Law group teaches immigrant communities how to navigate police interactions

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(Law group teaches
immigrant communities
how to navigate police
interactions) SOURCE MINNPOST Late last week, scores of immigrants filled
the seats of the dimly lit conference room
in the Minneapolis Brian Coyle Center as
a group of lawyers addressed the crowd
about their legal rights when it comes to
police interactions.
Local leaders of the North American
Somali Bar Association brought their
second educational event since its launch
in January to the immigrant-populated
Cedar-Riverside neighborhood to educate
the community about their constitutional
rights and responsibilities when dealing
with authorities.
Among the presenters was Amran Farah,
a Minneapolis attorney and an NASBA
member, who spoke to a crowd of more
than 50 people about possible scenarios of
a legal encounter with law enforcement.
If an officer pulls over a driver, Farah
explained to the crowd, that driver is
being seized under the Fourth
Amendment. “It’s a seizure when a police
officer has flashing lights on, and in that
way, you feel like you’re duty bound to
submit to that authority.”
She added: But “you’re not seized when
an officer merely approaches you in a
public place. If an officer just walks up to
you and starts a conversation, you’re not
seized.”
At a time when a deep distrust exists
between many police departments and
many communities of color nationwide,
Farah accentuated that an officer cannot
legally stop someone because of the
person’s skin color.
She said of the officers: “They have to be
able to point to any traffic violation. They
can’t just point to the fact that you’re
black or you look suspect. They need
specific and articulable facts that, taken
together, builds this reasonable inference
that it’s OK for them to stop you.”
All that said, Farah explained, it’s easy
for an officer to stop a driver for a simple
traffic violation: Your break lights are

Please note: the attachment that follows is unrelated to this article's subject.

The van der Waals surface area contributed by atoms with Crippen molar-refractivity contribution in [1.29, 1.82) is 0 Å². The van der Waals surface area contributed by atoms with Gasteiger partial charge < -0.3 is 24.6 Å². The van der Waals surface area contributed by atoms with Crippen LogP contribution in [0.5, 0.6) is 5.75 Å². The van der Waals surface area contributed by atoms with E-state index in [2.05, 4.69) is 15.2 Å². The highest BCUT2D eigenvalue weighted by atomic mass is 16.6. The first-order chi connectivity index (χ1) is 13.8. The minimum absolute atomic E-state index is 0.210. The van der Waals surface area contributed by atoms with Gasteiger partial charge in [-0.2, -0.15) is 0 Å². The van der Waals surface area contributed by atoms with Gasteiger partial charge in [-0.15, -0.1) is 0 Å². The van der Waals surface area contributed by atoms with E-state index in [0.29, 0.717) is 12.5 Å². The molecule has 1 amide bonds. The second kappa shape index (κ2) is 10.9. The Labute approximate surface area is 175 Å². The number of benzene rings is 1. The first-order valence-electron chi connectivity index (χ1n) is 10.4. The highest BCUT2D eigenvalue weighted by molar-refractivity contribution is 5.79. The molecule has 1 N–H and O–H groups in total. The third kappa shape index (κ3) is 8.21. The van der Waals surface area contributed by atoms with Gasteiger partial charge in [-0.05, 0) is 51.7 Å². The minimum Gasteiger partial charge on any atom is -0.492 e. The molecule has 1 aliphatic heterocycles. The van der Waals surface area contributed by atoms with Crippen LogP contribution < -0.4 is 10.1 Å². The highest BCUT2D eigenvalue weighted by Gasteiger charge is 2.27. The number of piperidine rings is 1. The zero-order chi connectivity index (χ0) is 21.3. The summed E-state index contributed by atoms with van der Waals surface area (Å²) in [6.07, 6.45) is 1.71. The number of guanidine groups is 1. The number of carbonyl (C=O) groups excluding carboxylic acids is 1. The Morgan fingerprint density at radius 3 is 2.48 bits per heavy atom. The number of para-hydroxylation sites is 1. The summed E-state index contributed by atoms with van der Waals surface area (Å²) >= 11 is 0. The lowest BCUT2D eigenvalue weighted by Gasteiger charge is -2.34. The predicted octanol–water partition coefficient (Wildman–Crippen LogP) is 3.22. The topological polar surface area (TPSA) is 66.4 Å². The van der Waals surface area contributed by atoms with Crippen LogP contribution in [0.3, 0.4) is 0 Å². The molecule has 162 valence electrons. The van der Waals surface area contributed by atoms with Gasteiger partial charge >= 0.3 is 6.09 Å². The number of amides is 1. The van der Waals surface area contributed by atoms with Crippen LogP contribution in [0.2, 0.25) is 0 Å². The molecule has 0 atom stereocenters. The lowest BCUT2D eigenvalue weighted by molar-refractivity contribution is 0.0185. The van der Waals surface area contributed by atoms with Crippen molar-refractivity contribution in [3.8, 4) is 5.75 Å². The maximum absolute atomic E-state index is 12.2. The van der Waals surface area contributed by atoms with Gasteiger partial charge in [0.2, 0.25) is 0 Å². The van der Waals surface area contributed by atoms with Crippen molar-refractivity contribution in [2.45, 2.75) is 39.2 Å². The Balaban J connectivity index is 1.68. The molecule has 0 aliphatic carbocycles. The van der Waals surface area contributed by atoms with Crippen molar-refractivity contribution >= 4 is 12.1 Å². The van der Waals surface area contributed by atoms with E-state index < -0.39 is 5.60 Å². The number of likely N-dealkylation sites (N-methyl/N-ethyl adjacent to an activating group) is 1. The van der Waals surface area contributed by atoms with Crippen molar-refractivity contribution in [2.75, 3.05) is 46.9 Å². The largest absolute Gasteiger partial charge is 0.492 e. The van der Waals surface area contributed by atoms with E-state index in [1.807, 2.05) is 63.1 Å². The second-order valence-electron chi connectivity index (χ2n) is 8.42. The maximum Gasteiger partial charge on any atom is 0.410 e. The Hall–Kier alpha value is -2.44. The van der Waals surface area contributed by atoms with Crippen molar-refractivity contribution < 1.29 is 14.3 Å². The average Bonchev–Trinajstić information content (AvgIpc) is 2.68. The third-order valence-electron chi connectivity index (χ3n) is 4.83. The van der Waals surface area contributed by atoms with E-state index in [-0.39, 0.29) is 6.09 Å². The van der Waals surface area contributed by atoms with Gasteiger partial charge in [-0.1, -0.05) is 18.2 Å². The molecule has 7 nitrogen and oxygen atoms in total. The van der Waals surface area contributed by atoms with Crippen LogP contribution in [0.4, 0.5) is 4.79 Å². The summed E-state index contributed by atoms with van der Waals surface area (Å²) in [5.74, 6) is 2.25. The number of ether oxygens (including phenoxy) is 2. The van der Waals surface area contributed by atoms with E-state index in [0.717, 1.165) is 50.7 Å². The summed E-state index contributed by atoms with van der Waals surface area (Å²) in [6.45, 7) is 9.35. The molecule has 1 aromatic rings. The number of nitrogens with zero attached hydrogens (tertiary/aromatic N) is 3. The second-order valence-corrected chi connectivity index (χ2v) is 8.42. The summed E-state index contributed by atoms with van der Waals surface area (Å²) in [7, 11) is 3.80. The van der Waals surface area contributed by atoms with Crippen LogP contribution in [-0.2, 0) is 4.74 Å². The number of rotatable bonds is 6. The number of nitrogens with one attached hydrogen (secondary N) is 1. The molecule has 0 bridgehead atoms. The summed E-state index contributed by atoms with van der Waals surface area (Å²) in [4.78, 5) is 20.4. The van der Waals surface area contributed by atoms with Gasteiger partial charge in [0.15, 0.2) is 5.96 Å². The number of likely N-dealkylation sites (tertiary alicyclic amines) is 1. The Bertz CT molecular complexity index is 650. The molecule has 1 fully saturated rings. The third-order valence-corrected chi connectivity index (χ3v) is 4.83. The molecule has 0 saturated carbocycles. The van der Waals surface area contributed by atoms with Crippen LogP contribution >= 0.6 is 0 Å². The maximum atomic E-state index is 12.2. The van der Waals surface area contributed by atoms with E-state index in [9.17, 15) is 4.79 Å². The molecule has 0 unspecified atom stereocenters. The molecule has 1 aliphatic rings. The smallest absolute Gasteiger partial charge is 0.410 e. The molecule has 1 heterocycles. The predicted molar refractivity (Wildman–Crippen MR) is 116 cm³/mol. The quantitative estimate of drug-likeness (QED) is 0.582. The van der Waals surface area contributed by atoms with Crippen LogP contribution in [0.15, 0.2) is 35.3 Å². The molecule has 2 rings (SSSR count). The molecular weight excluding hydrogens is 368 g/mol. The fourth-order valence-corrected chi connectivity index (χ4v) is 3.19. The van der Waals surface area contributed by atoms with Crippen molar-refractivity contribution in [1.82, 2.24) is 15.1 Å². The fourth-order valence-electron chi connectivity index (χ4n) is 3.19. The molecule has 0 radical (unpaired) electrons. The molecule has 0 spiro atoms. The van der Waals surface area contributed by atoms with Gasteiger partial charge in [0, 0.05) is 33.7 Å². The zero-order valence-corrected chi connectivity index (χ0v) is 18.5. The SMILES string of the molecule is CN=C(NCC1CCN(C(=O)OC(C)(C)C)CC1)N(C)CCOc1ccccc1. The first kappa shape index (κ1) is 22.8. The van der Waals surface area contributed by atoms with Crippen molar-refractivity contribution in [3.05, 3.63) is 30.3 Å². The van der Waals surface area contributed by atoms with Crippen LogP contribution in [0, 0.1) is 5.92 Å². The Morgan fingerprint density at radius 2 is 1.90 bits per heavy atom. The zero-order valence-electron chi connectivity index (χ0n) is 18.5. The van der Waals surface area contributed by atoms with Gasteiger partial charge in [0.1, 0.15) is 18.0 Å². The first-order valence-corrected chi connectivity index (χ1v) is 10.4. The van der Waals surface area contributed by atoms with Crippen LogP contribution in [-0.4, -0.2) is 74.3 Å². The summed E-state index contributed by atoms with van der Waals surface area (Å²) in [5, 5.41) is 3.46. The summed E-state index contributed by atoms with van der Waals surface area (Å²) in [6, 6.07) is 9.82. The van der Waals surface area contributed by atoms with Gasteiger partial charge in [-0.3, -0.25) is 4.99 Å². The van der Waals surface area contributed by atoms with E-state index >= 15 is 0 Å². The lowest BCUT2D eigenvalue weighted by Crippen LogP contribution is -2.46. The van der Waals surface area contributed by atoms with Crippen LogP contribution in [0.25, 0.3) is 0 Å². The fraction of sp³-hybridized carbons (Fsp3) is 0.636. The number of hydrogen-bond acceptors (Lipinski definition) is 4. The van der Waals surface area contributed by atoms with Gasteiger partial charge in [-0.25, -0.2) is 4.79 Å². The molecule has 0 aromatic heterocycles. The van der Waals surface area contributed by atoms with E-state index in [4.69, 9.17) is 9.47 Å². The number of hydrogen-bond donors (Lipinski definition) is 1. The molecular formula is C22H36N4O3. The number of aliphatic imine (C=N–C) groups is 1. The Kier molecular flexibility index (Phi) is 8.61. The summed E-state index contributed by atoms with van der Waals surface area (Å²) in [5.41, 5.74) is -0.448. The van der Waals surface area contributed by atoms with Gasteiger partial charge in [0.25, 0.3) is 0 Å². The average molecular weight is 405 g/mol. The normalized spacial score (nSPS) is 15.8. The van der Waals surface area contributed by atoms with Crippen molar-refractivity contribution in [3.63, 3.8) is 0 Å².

out. You turn right or left without
signaling. You’re not wearing your
seatbelt.
The “Interacting With The Police: Learn
Your Rights” forum also highlighted the
complaint process with the Minneapolis
Department of Civil Rights and provided
instructions on how people with a
criminal history can expunge their
records.
The Friday forum came a couple of days
after a Minneapolis officer was caught on
camera seeming to threaten to break the
leg of a black teenager and after a white
police officer shot and killed an unarmed
black man in South Carolina.
At the event, some side conversations
referenced those incidents while
discussing the day’s presentations.
Abdifatah Mohamed, NASBA member and
student at William Mitchell College of
Law, said in an interview later that the
event was a response to the police
violence across the nation
Mohamed added: “What we wanted to
convey was that the police don’t have
complete powers to behave and do
whatever they want. At the end of the
day, as citizens of this country, we have
some protections and we have some
rights — and it’s important that we
understand those rights so the police
don’t abuse that.”
Participants applauded NASBA for
creating the opportunity to answer their
legal questions and educating them about
their rights and responsibilities.
Burhan Mohumed, a longtime
Minneapolis youth advocate, said growing
up in the Cedar-Riverside neighborhood,
he realized that many people in the
community don’t know much about their
constitutional rights.
He added: “Our parents and elders
genuinely believe that a police officer can
do whatever he wants. It’s powerful when
you look at the constitution and when you
can look at all the amendments over time
sort of protecting the individual,
protecting the citizen.”
Advice on police interaction
Behind the forum’s educational
discussions and legal presentations one
common message lingered: Stay alive.
After a long discussion about whether it’s
encouraged to record an interaction with
the police, Mohamed concluded the
discussion with one piece of advice.
“General rule of thumb: be polite.”
He added: “There’s a Minnesota case that
said you can record, but it’s in your best
interest to be polite when you’re
interacting with the police.”
From his seat in the audience,
Minneapolis Police Department Officer
Abdiwahab Ali joined the discussion: “If
you give a police officer the distance to
do his job, you can record it.” But the
recording shouldn’t distract the officer
from his or her job, he added.
Mohumed, the youth advocate, explained
how each incident relating to a police
shooting reminds the youngsters to be
cautious about how they talk, walk or
dress. “There are so many things that I
need to adjust just to walk out of that
interaction alive,” he said.
And he had a similar message for the
young immigrants: “Do what you need to
do to walk out of that situation in one
piece.” BY BASHIR HASHI YUSSUF

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